Exploring the Tourism Development Trajectory in a Post-colonial Region Through the Lens of Evolutionary Economic Geography: The Case of Central Region of Ghana
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Over the past decade, geographers have used an evolutionary approach to understand how path-dependent resource communities in the global north diversify by adding new tourism trajectories (e.g. Brouder, 2017; Mitchell and Shannon, 2018a, b). At the same time, geographers have documented the growing involvement of in-migrants (including counterurbanites and returnees) in the tourism industry of transitioning regions. This study combines these two foci to analyze the involvement of in-migrants (and others) in tourism trajectory development in one region of the global south: Central Region of Ghana, West Africa. The research is guided by five objectives, which are: 1) to describe the changing functionality of the three major tourist destinations in the Central Region of Ghana; 2) to identify who is involved in tourism trajectory development and to assess the nature of their involvement; 3) to uncover the types of mechanisms (recombination, layering, or conversion), heritage (colonial and non-colonial), and heritage products (artefactual, crafted, replica and/or symbolic) used by in-migrants and other stakeholders in tourism trajectory development; 4) to determine the direct and indirect impacts of this development in select tourist communities; and, 5) to identify perceived deficiencies in the tourism trajectory of these areas, and potential remedies for addressing these deficiencies. To meet these objectives, key informant interviews were conducted with tourism and community stakeholders. Questionnaires were distributed to tourism proprietors, and interviews were conducted with these entrepreneurs at three major tourist areas in the region: those focused on Cape Coast Castle, Elmina Castle, and the Kakum National Park. The study is guided by a critical realist ontology, which recommends three stages in the research process (demi-regularity identification, abduction and retroduction; Fletcher, 2017). The findings reveal that Central Region of Ghana is a path-dependent productivist economy; however, also present are diversified activities that resemble those of post-productivist regions, particularly seen in developed countries (Geyer and Geyer, 2017) including Canada (Mitchell and Shannon, 2018a). While the region continues to rely on the primary sector activities of fishing, farming, mining, and forestry, tourism contributes significantly to its economic diversity. This industry arose from public (government) and civic (not-for profit) initiatives that were introduced as a result of economic decline in the 1980s. The industry initially capitalized on the region’s natural heritage (Kakum forest) and cultural heritage assets (forts and castles), which had been developed by Europeans over a 400-year period to facilitate the Trans-Atlantic slave trade. Later, private sector entrepreneurs (most with external living experience) used their capital assets (social, financial, human, and physical) to enhance the tourism pathway through their activities of recombination, layering, and conversion in the tour, accommodation, food, and retail sectors. In-migrants, particularly counterurbanites, have been found to play a key role in diversifying the tourism trajectory and contributing to neo-endogenous development in the region. The impact of their activities is evident in increased visitation and capacity building. Despite these impacts, some deficiencies (e.g. limited diversification) are identified, which are traced to several local liabilities (i.e. tourism’ low income potential, limited tourism asset knowledge, and unwillingness of locals to engage in state initiatives). The study concludes that these liabilities must be overcome before additional layering and conversion mechanisms can be applied to renew and extend the region’s tourism trajectory. This study contributes to the evolutionary economic geography, tourism and migration literature and provides a new heritage tourism development framework that is applicable in a post-colonial African region and in any context where the conditions for tourism development are present. It also contributes to our understanding of socio-economic development in the Central Region and the role of the tourism development trajectory in the region’s economy.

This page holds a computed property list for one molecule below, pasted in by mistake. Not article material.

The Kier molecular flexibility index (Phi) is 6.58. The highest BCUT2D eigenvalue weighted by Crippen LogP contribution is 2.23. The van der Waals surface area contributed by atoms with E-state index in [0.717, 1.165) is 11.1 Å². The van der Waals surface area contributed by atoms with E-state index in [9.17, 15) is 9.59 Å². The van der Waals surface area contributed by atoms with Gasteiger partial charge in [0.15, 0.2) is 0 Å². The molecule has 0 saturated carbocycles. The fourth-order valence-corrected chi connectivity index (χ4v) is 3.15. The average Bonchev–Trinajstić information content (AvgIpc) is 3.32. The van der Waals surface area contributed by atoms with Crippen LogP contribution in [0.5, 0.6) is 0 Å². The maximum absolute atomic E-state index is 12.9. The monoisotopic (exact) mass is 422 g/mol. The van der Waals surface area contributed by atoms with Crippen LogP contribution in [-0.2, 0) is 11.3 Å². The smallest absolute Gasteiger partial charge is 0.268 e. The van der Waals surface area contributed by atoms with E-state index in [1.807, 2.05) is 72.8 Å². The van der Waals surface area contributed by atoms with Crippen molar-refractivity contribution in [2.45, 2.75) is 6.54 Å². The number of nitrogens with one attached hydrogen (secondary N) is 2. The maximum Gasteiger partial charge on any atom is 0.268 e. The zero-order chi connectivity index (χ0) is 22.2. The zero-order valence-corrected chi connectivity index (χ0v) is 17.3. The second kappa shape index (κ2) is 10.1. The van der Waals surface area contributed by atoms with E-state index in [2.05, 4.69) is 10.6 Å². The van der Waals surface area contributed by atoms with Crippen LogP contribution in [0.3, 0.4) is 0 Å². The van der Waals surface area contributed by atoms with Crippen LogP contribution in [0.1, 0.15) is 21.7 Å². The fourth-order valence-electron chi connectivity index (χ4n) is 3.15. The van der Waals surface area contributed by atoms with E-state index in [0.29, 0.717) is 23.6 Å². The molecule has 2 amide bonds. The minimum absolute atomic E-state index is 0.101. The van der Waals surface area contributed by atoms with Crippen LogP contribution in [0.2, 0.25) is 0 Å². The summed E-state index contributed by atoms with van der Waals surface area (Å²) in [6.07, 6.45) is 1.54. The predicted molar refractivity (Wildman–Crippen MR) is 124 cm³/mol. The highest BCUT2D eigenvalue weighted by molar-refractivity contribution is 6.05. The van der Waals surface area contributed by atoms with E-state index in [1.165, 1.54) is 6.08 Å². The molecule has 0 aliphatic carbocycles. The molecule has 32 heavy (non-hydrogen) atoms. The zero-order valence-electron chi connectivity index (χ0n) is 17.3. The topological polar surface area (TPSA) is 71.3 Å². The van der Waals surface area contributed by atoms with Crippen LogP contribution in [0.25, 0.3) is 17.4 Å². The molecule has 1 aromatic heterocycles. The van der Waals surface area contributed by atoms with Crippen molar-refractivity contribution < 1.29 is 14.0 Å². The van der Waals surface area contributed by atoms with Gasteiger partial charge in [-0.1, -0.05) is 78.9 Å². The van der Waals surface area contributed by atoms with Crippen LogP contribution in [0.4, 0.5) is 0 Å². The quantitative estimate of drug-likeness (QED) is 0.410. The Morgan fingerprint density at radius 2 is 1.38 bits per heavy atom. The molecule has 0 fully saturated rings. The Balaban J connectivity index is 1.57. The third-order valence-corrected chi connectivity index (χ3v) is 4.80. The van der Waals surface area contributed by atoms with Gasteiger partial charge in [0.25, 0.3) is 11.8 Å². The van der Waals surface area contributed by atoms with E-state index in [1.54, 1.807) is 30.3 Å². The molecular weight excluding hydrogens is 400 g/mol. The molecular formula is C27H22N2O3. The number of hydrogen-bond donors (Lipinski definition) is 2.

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Faiza Omar (2022). Exploring the Tourism Development Trajectory in a Post-colonial Region Through the Lens of Evolutionary Economic Geography: The Case of Central Region of Ghana. UWSpace. http://hdl.handle.net/10012/18437